‘A hero of mine forever’: Educator Carole Ellis started local MLK birthday celebrations

Carole Ellis, 84, started the first Sonoma County MLK birthday celebration in 1981.|

On a wall in her Santa Rosa home, Carole Ellis has photographs hung of Martin Luther King Jr., who she met as a young adult.

Ellis was studying in the 1950s for a bachelor’s degree at Tuskegee University in Alabama, where the “magnificent” civil rights leader came to speak. If alive today, Martin Luther King Jr. would be 93 — less than a decade older than Ellis, who turned 84 this week.

“He was a great person and he was a hero of mine forever,” said Ellis, a retired educator who was born and raised in racially segregated Jacksonville, Florida.

Years before Martin Luther King Jr. Day became a federal holiday, it was celebrated in Sonoma County. Ellis and her fellow civil rights activists, Mary Moore and the late Rev. James E. Coffee, organized the first MLK birthday celebration event in 1981.

“I knew Dr. King, I worked with him during my adult life, so I decided for his birthday, I wanted to do something special,” she said in a phone interview.

The celebrations were later expanded to include an annual oratorical contest for youth to speak publicly about the themes of King’s work, including racial equality, love and respect. King’s adult children also came to speak at the events.

Ellis had a 40-year career as an educator, working as a teacher at Rincon Valley Middle School in the 1970s and in administrative roles at Santa Rosa’s Lawrence Cook Middle School and Hilliard Comstock Middle School in the 1980s and 1990s. Her last position before retirement was principal of Ursuline High School.

She was popular with students, many of whom say they were grateful for having a caring educator who listened and encouraged students to express themselves through student forums she held — including one held in the wake of the Rodney King verdict in 1992.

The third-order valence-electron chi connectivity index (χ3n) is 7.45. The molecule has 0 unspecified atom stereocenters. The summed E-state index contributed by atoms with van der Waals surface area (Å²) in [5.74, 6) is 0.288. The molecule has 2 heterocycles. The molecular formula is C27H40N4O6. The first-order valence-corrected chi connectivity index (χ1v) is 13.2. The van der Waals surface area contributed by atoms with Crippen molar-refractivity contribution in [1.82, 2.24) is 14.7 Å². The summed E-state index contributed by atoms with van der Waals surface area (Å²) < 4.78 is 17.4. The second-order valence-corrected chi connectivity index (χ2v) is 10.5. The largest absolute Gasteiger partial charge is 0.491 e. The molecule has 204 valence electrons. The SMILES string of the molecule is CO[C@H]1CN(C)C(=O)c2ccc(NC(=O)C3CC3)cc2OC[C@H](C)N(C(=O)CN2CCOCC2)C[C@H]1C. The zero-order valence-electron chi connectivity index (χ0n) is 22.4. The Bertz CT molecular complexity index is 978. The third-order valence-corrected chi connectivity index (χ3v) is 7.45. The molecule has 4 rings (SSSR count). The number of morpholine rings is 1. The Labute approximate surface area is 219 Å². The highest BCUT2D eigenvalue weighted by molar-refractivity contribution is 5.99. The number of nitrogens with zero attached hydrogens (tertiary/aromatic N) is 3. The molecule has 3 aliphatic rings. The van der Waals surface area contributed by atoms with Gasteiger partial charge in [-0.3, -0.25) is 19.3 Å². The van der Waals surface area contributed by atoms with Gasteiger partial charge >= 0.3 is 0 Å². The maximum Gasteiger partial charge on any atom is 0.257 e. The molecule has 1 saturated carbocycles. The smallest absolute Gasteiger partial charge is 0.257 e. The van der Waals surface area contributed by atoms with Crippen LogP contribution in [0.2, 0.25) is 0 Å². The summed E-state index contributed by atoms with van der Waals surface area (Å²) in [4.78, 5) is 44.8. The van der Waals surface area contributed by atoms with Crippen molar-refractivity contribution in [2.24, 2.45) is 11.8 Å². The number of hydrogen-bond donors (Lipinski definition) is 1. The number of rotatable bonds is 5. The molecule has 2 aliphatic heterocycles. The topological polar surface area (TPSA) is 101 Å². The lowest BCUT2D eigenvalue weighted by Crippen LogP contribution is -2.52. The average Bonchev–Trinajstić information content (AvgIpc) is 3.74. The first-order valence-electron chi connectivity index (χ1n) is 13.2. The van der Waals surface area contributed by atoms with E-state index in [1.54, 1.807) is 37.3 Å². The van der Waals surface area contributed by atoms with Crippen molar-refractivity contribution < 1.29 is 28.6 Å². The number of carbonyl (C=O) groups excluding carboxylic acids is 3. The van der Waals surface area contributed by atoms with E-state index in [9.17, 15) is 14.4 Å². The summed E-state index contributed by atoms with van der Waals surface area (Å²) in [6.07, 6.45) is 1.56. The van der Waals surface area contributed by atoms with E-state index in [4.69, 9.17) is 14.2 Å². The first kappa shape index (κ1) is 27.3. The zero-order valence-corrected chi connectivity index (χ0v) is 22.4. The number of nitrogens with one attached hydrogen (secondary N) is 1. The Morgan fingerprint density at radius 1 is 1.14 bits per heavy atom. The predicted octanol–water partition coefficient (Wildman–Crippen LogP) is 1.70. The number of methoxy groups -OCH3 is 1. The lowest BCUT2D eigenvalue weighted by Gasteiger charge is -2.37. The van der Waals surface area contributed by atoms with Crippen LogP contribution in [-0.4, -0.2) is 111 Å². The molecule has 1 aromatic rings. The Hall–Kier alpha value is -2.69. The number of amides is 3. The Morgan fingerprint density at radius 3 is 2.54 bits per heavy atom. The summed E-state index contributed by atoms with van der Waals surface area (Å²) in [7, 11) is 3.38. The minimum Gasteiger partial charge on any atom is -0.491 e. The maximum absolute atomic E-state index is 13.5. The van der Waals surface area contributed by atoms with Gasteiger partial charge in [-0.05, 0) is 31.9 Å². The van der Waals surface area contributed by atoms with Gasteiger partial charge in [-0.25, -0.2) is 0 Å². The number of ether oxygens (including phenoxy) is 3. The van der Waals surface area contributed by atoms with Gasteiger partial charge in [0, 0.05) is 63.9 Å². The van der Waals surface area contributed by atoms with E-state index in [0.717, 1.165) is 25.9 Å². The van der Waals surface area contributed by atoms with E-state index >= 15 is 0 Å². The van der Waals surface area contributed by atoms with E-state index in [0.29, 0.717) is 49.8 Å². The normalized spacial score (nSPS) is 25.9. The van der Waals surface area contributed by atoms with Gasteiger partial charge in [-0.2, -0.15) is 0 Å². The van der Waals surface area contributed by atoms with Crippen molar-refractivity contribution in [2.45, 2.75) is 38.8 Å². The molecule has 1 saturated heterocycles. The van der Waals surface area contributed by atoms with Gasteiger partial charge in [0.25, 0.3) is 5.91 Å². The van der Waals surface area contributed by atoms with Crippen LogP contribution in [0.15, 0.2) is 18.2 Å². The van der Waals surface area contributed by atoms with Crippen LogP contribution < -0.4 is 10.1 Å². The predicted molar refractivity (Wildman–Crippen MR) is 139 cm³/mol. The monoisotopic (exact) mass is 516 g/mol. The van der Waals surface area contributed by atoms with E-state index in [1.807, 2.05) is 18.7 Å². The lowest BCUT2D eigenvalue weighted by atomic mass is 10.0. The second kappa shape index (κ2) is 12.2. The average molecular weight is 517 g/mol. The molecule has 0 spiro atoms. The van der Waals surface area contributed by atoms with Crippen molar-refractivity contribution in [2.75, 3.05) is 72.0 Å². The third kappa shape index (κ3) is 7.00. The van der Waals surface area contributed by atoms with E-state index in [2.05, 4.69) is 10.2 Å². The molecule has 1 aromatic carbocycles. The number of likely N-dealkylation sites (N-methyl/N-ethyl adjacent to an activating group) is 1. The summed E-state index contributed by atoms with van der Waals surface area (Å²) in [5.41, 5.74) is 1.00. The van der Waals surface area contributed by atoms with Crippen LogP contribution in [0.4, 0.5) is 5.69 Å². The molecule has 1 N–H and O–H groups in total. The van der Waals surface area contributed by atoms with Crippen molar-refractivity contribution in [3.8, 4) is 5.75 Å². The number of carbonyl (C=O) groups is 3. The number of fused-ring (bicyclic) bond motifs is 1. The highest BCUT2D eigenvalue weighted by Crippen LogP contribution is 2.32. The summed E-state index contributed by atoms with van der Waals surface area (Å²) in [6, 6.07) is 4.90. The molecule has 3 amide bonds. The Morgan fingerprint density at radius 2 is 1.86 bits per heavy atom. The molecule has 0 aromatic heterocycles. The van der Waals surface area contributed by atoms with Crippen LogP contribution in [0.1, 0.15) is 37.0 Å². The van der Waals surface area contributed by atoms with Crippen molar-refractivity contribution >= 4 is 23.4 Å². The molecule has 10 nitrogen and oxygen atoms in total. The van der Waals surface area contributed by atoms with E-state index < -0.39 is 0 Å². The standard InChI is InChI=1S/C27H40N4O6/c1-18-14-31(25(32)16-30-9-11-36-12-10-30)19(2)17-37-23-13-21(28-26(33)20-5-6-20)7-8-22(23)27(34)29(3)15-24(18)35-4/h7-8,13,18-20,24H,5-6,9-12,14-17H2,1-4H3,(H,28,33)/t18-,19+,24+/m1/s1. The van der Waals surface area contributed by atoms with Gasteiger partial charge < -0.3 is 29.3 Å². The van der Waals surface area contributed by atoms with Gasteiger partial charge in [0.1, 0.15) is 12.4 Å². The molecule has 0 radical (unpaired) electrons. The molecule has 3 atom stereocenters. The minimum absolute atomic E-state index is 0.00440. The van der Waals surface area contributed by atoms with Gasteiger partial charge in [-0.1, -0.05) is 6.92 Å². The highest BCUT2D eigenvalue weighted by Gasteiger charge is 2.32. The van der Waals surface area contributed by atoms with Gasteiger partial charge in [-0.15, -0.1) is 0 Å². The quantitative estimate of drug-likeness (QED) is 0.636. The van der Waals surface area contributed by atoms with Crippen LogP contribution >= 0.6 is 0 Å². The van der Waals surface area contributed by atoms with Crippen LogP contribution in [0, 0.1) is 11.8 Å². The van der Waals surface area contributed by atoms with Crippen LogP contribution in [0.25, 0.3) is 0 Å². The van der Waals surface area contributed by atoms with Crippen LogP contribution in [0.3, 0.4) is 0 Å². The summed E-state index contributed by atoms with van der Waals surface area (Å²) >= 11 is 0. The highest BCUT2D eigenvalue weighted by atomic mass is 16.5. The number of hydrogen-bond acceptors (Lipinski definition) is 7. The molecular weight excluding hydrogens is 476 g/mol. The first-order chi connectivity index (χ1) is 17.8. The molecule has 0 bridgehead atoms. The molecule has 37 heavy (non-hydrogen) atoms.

Kenneth Tompkins, a former student of hers who became a physician, told The Press Democrat in 1986 that Ellis “helped me establish my self-esteem and cultural identity.”

Ellis also served as a trustee of the Santa Rosa Junior College District board. The Carole L. Ellis Hall and Auditorium at the college’s Petaluma campus is named after her.

"I'm proud and humbled. I'm proud of the fact that I touched many people's lives, but I'm very humbled by the fact that they still remember me. I am so honored and so humbled by it. It's great,” Ellis said.

“When you've spent your life in a place, and you know that it's almost over, it's nice to be remembered.”

In retirement she stays informed on the news and current social justice movements, including Black Lives Matter, which she said makes her proud to see.

“So many people, they're keeping it up and they're expanding it and it is growing and that's what I like about it,” Ellis said of BLM.

See gallery above for photos of trailblazing local educator Carole Ellis.

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